Burgers and more
Its Trill Burgers concept also debuts at RodeoHouston this year. The thin and crispy smashburgers were an immediate hit when they were first made available last year in pop-ups. A permanent location is in the works.
“The majority of people who come to the rodeo, if they’re not doing anything else, they’re eating,” Bun says.
He will periodically show up at the booth to talk food with fans. “This is the tastiest patty, the tastiest burger in town.”
Trill Burgers is a collaboration with Andy Nguyen, a California-based culinary entrepreneur; and siblings Patsy and Benson Vivares of Sticky’s Chicken. Musically speaking, however, Bun could have easily taken on the solo task or just invited a few friends to join him. Instead, he’s assembled a diverse team that includes rappers Slim Thug, Lil Flip, Lil Keke, and Z-Ro.
Last month, Baby Bash, Big Pokey, Frankie J and R&B group H-Town were added to the lineup. The most recent additions are rapper Tobe Nwigwe, Nickelodeon That Girl star Lay Lay and former Destiny’s Child member Letoya Luckett. Houston rappers Devin the Dude, Willie D of the Geto Boys and ESG will also join the party.
“It will be the music of Houston’s Mount Rushmore,” Bun said. “I understand that there are people who love Bun B and would love to see Bun B, but maybe they don’t want to go through the process of coming to see me at the rodeo. But they will for Keke. They will do it for Paul Wall. They will do it for Slim Thug and Z-Ro. I want everyone to have skin in the game for this performance.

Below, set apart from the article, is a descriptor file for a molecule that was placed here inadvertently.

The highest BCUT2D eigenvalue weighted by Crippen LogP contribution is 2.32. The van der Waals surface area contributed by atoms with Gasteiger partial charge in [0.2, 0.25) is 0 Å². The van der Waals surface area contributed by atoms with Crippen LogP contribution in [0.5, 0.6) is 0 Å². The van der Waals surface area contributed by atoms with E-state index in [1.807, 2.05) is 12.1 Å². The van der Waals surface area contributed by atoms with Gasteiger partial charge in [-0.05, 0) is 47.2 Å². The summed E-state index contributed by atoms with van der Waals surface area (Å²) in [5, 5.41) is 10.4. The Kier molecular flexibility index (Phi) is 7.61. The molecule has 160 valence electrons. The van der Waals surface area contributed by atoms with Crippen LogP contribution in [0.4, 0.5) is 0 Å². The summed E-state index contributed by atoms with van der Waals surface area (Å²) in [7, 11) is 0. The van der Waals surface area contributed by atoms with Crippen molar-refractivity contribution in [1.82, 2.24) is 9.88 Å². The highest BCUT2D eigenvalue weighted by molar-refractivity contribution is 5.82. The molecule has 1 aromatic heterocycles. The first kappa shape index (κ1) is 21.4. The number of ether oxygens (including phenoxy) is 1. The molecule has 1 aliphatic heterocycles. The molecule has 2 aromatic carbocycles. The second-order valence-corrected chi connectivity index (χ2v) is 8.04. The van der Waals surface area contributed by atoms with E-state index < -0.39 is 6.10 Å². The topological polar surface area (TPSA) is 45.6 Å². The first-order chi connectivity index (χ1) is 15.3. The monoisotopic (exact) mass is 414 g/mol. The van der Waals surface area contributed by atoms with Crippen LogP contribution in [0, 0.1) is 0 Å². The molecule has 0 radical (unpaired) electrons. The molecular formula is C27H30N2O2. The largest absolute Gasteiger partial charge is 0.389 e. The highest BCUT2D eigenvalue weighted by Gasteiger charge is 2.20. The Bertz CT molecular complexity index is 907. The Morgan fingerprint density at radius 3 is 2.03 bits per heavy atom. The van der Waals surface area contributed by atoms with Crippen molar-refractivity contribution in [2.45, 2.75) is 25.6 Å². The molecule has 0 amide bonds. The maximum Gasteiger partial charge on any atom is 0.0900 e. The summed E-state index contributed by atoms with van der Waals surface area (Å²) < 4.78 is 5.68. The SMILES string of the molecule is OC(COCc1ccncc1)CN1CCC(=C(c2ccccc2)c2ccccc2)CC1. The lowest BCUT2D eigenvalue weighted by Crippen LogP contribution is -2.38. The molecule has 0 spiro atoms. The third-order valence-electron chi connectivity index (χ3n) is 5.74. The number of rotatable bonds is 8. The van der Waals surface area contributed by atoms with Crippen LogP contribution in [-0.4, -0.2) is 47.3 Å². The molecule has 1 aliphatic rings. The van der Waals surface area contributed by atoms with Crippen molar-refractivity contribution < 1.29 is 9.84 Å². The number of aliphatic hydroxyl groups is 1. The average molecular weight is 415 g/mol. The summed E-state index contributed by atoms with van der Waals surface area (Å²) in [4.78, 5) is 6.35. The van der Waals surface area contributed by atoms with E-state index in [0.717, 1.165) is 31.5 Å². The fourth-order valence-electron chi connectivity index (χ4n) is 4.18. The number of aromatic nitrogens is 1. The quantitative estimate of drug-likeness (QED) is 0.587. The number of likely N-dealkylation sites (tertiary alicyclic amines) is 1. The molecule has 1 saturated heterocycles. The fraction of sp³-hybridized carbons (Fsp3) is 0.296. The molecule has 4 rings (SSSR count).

With: Bun B, Tobe Nwigwe, That Girl Lay Lay, Letoya Luckett, Devin the Dude, Slim Thug, Lil Flip, Lil Keke, Z-Ro, Baby Bash, Big Pokey, Frankie J and H-Town
When: 6:45 p.m. Friday
Or: RodeoHouston, NRG Stadium
Details: $20 and up; rodeohouston.com
Rap runs deep in Houston
Rap is not new to RodeoHouston. Cardi B performed in 2019 and drew 75,580 fans, ranking #2 in paid attendance overall. LL Cool J and Bow Wow also headlined the Rodeo stage.
And if you know anything about Houston, you know that rapping is an integral part of the fabric of the city. DJ Screw pioneered a sound that is still used by artists across multiple genres. Slim Thug, Chamillionaire, Paul Wall and Mike Jones were part of the Houston rap explosion a decade ago that made them international stars. Megan Thee Stallion ruled 2021. New rappers Bigg Fatts, Rob Gullatte and Sludge Von are creating exciting new sounds.
And now, nearly five decades after his first rodeo gig, 30 years after his UGK debut and 15 years after his first RodeoHouston cameo, the all-trades Houston rapper is making his rounds on the dirt floor. He also takes with him a lesson he learned from another Houston icon. Bun vividly remembers seeing Beyoncé go through her entire rodeo in 2007, then giving it her all later that night in front of the crowd.
“That’s why this woman is the biggest star in the world. She had given her all to the show, walked off stage and almost collapsed,” he says. “If people at the highest level of the game are still committed enough to devote yourself fully to the process, well you, Bun, better still commit to the process if you ever expect to approach it.
“So thank you, Beyoncé, for giving me that extra little boost to my work ethic. It paid off.”